A tax deduction is a deduction that reduces a person’s or organization’s tax burden by reducing their taxable income. Deductions are usually the expenses incurred by a taxpayer during the year that can be claimed or deducted from gross income to find out the amount of tax due.
|Federal tax deduction||– $5,768|
|Provincial tax deduction||– $3,046|
|CPP deduction||– $2,807|
|EI deduction||– $869|
|Total tax||– $12,490|
|Marginal tax rate||34.3%|
|Average tax rate||22.7%|
If you earn $ 55,000 a year living in Ontario, Canada, you will be taxed at $ 12,490. This means your net salary will be $ 42,510 per year or $ 3,542 per month. Your average rate is 22.7%, and your marginal rate is 34.3%. This marginal rate means that your immediate additional income will be taxed at that rate. For example, a $ 100 salary increase will be taxed at $ 34.33, so your net salary will only increase by $ 65.67.
In addition to the federal income tax, provincial or territorial income tax must be calculated and paid. In addition to federal credits, you may also be entitled to provincial or territorial credits. Provincial and territorial governments are developing their own tax laws and policies; however, the Canada Revenue Agency (CRA) collects and administers individual income taxes on behalf of provincial and territorial governments (excluding the province of Quebec). The CRA also manages various provincial and territorial programs. As an ex-pat, you may be limited in the amount you can apply to certain provincial or territorial non-refundable tax credits. If you have reduced your entitlement to certain non-refundable federal tax credits, you must reduce your entitlement to the corresponding provincial or territorial non-refundable tax credit in the same way.
The CPP earnings cap is set each January based on the average salary increase in Canada. In 2019, the maximum CPP earnings limit was $57,400. If you are self-employed, you pay a full 10.2%. Your contributions are based on your net business income (after expenses). The contribution rate for this retirement income is 10.2% (9.9% for the basic or original CPP and 0.3% for the CPP improvements, which started on January 1, 2019); the contribution is split equally between the employee and the employer. The maximum basic CPP contribution for employers and employees in 2019 is $ 2,748.90. For the ones who are self-employed, the maximum contribution is $ 5,497.80.
As an employee, some of you may notice that your paychecks are lower at the start of the year, in part due to deductions from EI. Once you reach the maximum total deductions for a given year, no further EI will be deducted from your salary. The more you earn, the less time it will take to pay the full premium. For most people, the base rate for calculating EI benefits is 55% of the average insurable weekly wage, up to a maximum. Once this maximum amount is reached, there will be no more EI deductions for the year.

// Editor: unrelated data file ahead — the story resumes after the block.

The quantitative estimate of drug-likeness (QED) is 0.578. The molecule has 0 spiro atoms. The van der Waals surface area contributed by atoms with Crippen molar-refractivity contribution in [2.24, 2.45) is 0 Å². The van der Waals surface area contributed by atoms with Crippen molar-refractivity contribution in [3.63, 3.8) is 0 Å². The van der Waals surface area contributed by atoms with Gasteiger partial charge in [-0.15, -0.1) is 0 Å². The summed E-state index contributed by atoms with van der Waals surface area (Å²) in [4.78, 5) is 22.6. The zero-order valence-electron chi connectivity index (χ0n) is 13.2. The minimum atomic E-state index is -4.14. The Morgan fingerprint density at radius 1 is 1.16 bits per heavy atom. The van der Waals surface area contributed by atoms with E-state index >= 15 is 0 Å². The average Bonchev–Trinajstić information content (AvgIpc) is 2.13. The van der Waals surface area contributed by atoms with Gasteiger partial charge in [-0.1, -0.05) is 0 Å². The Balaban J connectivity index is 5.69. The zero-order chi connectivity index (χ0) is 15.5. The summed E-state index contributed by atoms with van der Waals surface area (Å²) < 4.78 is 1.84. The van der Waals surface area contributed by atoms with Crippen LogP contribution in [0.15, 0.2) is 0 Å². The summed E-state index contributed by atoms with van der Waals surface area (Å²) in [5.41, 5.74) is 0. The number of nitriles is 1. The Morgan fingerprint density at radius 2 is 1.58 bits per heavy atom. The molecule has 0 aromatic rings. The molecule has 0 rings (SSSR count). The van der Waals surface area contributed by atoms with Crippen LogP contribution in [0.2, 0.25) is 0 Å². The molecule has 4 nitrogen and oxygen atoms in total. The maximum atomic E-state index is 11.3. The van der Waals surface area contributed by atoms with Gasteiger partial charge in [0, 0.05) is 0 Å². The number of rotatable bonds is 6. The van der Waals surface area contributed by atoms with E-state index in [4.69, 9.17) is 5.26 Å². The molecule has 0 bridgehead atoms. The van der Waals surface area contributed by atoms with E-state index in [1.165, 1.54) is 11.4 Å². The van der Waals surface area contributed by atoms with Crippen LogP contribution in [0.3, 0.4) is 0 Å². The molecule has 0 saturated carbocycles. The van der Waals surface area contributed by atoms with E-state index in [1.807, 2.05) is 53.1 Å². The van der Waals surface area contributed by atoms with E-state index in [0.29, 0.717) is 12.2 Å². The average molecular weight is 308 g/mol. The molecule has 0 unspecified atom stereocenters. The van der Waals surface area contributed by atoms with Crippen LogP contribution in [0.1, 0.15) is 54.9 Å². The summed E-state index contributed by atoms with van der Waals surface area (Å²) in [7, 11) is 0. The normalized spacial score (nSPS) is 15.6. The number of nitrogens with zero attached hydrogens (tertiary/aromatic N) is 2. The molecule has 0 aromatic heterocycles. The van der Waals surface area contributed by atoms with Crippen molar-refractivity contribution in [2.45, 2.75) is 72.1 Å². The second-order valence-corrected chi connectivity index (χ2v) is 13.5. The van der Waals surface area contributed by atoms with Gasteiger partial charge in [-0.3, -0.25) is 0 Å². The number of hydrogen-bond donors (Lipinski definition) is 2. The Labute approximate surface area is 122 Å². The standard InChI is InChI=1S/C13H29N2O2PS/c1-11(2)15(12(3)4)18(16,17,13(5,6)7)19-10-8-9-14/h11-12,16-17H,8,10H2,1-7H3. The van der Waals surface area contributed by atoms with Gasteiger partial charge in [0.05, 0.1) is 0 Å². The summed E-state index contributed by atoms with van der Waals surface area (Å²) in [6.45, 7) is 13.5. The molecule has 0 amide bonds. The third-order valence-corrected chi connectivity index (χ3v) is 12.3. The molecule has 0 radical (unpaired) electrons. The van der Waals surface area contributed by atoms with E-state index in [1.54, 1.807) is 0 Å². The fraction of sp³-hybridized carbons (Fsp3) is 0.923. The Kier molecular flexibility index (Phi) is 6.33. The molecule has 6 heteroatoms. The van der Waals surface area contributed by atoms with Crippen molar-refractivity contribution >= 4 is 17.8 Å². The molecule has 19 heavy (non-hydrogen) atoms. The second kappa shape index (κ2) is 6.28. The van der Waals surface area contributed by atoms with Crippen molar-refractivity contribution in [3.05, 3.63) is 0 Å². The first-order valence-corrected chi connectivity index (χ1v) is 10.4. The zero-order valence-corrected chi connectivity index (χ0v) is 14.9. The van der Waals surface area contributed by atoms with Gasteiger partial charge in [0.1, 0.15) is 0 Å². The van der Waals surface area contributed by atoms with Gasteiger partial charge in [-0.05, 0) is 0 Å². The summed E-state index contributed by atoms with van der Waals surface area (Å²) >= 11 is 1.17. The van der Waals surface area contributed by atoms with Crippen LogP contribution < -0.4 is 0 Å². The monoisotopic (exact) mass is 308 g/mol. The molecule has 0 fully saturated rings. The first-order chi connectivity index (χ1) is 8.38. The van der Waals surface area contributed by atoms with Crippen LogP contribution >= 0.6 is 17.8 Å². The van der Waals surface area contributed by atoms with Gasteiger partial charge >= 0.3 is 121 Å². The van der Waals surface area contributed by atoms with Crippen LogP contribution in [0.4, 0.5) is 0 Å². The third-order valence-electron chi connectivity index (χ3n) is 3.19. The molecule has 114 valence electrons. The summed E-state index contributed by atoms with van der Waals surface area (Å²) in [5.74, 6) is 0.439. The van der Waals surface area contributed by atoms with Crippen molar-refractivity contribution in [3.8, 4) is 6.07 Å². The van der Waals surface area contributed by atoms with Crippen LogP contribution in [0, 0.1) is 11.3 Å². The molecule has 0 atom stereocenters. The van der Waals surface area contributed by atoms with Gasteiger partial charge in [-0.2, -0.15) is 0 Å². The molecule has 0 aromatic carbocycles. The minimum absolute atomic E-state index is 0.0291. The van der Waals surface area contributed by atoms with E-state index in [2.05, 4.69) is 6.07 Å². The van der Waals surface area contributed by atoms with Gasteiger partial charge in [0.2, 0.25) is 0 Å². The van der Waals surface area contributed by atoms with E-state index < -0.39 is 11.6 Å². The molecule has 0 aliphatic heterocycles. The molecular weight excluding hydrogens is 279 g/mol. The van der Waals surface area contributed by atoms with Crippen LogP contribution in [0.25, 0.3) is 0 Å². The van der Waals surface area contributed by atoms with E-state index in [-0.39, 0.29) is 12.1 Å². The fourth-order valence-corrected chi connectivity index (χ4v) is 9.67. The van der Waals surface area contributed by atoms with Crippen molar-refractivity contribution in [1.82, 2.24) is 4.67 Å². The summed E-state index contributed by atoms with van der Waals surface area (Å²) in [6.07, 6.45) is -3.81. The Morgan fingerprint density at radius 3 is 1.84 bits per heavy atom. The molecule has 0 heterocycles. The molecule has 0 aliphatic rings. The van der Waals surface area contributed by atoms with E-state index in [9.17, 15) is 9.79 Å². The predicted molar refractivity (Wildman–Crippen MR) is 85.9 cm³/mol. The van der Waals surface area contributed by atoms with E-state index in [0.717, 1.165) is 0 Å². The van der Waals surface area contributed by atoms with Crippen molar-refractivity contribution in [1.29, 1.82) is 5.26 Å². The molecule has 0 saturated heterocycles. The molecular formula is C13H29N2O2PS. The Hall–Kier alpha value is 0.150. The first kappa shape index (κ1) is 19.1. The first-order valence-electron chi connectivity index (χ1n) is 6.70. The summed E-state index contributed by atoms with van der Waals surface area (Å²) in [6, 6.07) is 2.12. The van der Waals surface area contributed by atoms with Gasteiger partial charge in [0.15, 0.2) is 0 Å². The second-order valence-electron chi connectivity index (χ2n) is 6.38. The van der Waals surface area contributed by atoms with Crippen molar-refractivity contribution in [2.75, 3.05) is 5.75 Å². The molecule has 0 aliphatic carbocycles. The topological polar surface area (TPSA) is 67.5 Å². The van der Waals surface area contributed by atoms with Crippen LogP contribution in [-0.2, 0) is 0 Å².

EI rate: EI = (gross salary x * % = z)
In April 2020 alone, 2 million Canadian jobs were lost, with the unemployment rate jumping to 13%. Of course, these are unprecedented times and don’t really reflect the number of unemployed in Canada. As mentioned, EI is clearly something many Canadians turn to at a time when they lose their jobs. Losing a job, especially if you’re not to blame, is actually a common thing! If you find yourself in this situation, it is important to realize that you have financial assistance options.
Average tax: The average rate is equal to the total tax divided by the total taxable income. The calculation of the average rate includes the sum of all taxes paid in each bracket and its distribution by total income. The average tax rate will always be below the marginal rate.
Marginal tax: The marginal rate is the rate you pay on another dollar of income. In Canada, the federal (marginal) tax rate for individuals increases in proportion as income increases. This method of taxation that is also known as progressive taxation aims to tax people on the basis of their earnings, with the lowest incomes taxed at a lower rate than the highest incomes.
The individual taxpayer must declare their total income for the year. Canadian federal income taxes, both personal and statutory, are levied under the provisions of the Income Tax Act. Provincial and territorial income taxes are collected according to various provincial statutes. Certain deductions are allowed in determining the “net income. These include deductions for contributions to registered savings pension plans, union and occupational contributions, childcare expenses, and losses on business investments.